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CO Passes Paint Recycling Law

Tuesday, June 10, 2014

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Lawmakers in Colorado have approved legislation establishing the PaintCare program for managing unused paint, making it the eighth state to enact the initiative.

Gov. John Hickenlooper signed the bill (S.B. 14-029) into place Friday (June 6), the American Coatings Association reported.

The program, developed by the ACA and paint and coating manufacturers, got the support of both the House and Senate before going to the governor’s desk, ACA said.

Governor Hickenlooper
www.colorado.gov

Colorado Gov. John Hickenlooper has signed legislation to launch the paint manufacturers' stewardship program.

Similar bills are pending in other states. In some, bills have been introduced and are waiting to work through various state committees. PaintCare officials are meeting with bill opposition leaders in other states.

PaintCare Model

Under the PaintCare model, manufacturers fund the collection and management of unused architectural paints with an assessment added to the retail sale price of products.

The program began operation in Oregon in 2010, followed by California, Connecticut, Vermont, and Rhode Island. In the first two years, Oregon’s program recycled more than one million gallons of paint.

Programs in Minnesota and Maine are to begin operation in Fall 2014 and Spring 2015, respectively.

Steps to Stewardship

Before the program kicks off in Colorado, PaintCare Inc. must submit a comprehensive “Program Plan” to the Colorado Department of Human Health and Environment by Jan. 1, 2015, according to the ACA.

PaintCare officials say they will organize a series of stakeholder meetings to present the goals and design of the program and to receive input from household hazardous waste programs and other interested parties.

Following the program plan, PaintCare says it will establish drop-off sites for leftover architectural paint throughout Colorado, including paint retailers, HHW facilities, solid waste transfer stations, recycling centers and landfills.

architectural paints
PaintCare Inc.

For the purposes of the program, architectural paints are defined as interior and exterior architectural coatings sold in containers five gallons or less.

The sites will have their paint transportation and recycling costs paid by PaintCare, according to the ACA.

Residents and businesses may recycle architectural coatings, such as metal coatings; stains; interior and exterior architectural paints (latex, acrylic, water-based, alkyd, oil-based, enamel); deck coatings; floor paints (including elastomeric); and others, according to a program fact sheet.

Products that are not covered under the PaintCare model include art and craft paints; paint thinners, mineral spirits, solvents; aerosol paints; industrial maintenance coatings; original equipment manufacturer products; or specialty coatings.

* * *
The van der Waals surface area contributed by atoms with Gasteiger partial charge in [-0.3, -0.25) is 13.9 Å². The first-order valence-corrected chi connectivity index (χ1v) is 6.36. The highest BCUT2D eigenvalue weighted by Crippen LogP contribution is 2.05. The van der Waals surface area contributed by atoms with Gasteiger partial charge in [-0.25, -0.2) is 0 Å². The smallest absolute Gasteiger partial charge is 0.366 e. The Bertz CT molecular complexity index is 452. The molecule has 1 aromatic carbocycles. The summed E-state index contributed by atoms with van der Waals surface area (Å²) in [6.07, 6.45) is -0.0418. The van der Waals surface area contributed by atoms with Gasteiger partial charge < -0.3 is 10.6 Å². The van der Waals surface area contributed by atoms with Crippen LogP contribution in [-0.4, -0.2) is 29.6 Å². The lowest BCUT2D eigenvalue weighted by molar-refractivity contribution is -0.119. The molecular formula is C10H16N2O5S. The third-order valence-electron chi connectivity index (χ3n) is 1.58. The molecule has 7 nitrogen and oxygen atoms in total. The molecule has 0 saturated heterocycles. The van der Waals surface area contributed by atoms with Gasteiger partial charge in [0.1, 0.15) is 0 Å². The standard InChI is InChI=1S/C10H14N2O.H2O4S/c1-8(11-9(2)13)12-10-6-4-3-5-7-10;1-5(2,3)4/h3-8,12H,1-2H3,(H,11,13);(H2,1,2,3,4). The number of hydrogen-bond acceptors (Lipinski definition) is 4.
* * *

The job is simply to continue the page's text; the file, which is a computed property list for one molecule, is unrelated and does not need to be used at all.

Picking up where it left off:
Bills Pending in Other States

One of ACA’s goals is to make PaintCare legislation consistent across all states so that program implementation can truly be nationally coordinated and manufacturers and consumers of paint do not have differing programs across state lines.

Alison Keane, ACA vice president of government affairs, provided an e-mail update of pending legislation in other states.

In Massachusetts, a PaintCare bill has been introduced and will receive a bill number concurrent with its first Committee meeting, which may take place in June or early July, according to Keane.

Similarly, in New Jersey, the legislation has been introduced in both the Senate and House. The first committee hearing has not yet been held, Keane noted. In an earlier update, Keane said she expected the bill to pass in New Jersey by the end of the year.

Household Hazardous Waste facility
Joe Mabel / Wikipedia Commons

Post-consumer paint is often the number one product, by volume and cost, coming into Hazardous Household Waste programs, according to the ACA.

While a New York bill will not move forward this year, the ACA and bill supporters say it will be pushed during the 2015 session.

Keane also noted that efforts are underway to introduce the legislation in Washington D.C.. There, Councilmember Mary M. Cheh has reportedly agreed to sponsor a bill by the end of June.

Efforts are also moving forward in Washington State, where the measure failed last year despite significant support. The primary opposition faced in the state comes from local waste haulers, Keane noted.

However, Keane says that PaintCare officials gained neutrality from the Washington Refuse and Recycling Association following a meeting May 28 in Seattle.

   

Tagged categories: American Coatings Association (ACA); Coatings manufacturers; Environmental Protection; Paint recycling; PaintCare program; Regulations

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